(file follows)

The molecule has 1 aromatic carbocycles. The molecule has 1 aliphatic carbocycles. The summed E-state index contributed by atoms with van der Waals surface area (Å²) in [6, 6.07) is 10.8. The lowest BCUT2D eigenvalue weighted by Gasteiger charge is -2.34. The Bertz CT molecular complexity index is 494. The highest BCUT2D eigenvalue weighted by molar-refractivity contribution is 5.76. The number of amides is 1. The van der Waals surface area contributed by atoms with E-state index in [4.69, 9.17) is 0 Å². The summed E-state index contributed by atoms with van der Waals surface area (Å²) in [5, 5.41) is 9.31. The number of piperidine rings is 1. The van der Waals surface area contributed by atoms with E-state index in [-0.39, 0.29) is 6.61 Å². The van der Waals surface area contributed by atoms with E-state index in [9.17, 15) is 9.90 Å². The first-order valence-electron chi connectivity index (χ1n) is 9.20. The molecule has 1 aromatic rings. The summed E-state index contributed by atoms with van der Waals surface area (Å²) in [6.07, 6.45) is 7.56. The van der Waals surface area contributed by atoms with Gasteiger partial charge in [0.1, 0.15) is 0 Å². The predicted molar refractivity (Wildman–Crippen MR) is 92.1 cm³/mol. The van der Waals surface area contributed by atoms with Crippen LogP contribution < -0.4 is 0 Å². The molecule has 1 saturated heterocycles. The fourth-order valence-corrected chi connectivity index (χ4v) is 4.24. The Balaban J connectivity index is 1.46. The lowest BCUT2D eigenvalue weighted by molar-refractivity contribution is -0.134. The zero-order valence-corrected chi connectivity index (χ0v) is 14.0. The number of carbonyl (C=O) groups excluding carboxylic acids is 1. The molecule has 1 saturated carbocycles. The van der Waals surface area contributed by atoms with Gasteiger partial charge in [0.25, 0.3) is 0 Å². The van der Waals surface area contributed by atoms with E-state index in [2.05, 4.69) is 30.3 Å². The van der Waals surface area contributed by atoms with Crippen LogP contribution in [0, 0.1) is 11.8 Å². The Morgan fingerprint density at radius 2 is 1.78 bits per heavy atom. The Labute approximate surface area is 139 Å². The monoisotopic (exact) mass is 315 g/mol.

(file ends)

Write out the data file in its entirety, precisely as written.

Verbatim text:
The molecule has 1 aromatic carbocycles. The molecule has 1 aliphatic carbocycles. The summed E-state index contributed by atoms with van der Waals surface area (Å²) in [6, 6.07) is 10.8. The lowest BCUT2D eigenvalue weighted by Gasteiger charge is -2.34. The Bertz CT molecular complexity index is 494. The highest BCUT2D eigenvalue weighted by molar-refractivity contribution is 5.76. The number of amides is 1. The van der Waals surface area contributed by atoms with E-state index in [4.69, 9.17) is 0 Å². The summed E-state index contributed by atoms with van der Waals surface area (Å²) in [5, 5.41) is 9.31. The number of piperidine rings is 1. The van der Waals surface area contributed by atoms with E-state index in [-0.39, 0.29) is 6.61 Å². The van der Waals surface area contributed by atoms with E-state index in [9.17, 15) is 9.90 Å². The first-order valence-electron chi connectivity index (χ1n) is 9.20. The molecule has 1 aromatic rings. The summed E-state index contributed by atoms with van der Waals surface area (Å²) in [6.07, 6.45) is 7.56. The van der Waals surface area contributed by atoms with Gasteiger partial charge in [0.1, 0.15) is 0 Å². The predicted molar refractivity (Wildman–Crippen MR) is 92.1 cm³/mol. The van der Waals surface area contributed by atoms with Crippen LogP contribution < -0.4 is 0 Å². The molecule has 1 saturated heterocycles. The fourth-order valence-corrected chi connectivity index (χ4v) is 4.24. The Balaban J connectivity index is 1.46. The lowest BCUT2D eigenvalue weighted by molar-refractivity contribution is -0.134. The zero-order valence-corrected chi connectivity index (χ0v) is 14.0. The number of carbonyl (C=O) groups excluding carboxylic acids is 1. The molecule has 1 saturated carbocycles. The van der Waals surface area contributed by atoms with Gasteiger partial charge in [0.25, 0.3) is 0 Å². The van der Waals surface area contributed by atoms with E-state index in [2.05, 4.69) is 30.3 Å². The van der Waals surface area contributed by atoms with Crippen LogP contribution in [0, 0.1) is 11.8 Å². The Morgan fingerprint density at radius 2 is 1.78 bits per heavy atom. The Labute approximate surface area is 139 Å². The monoisotopic (exact) mass is 315 g/mol.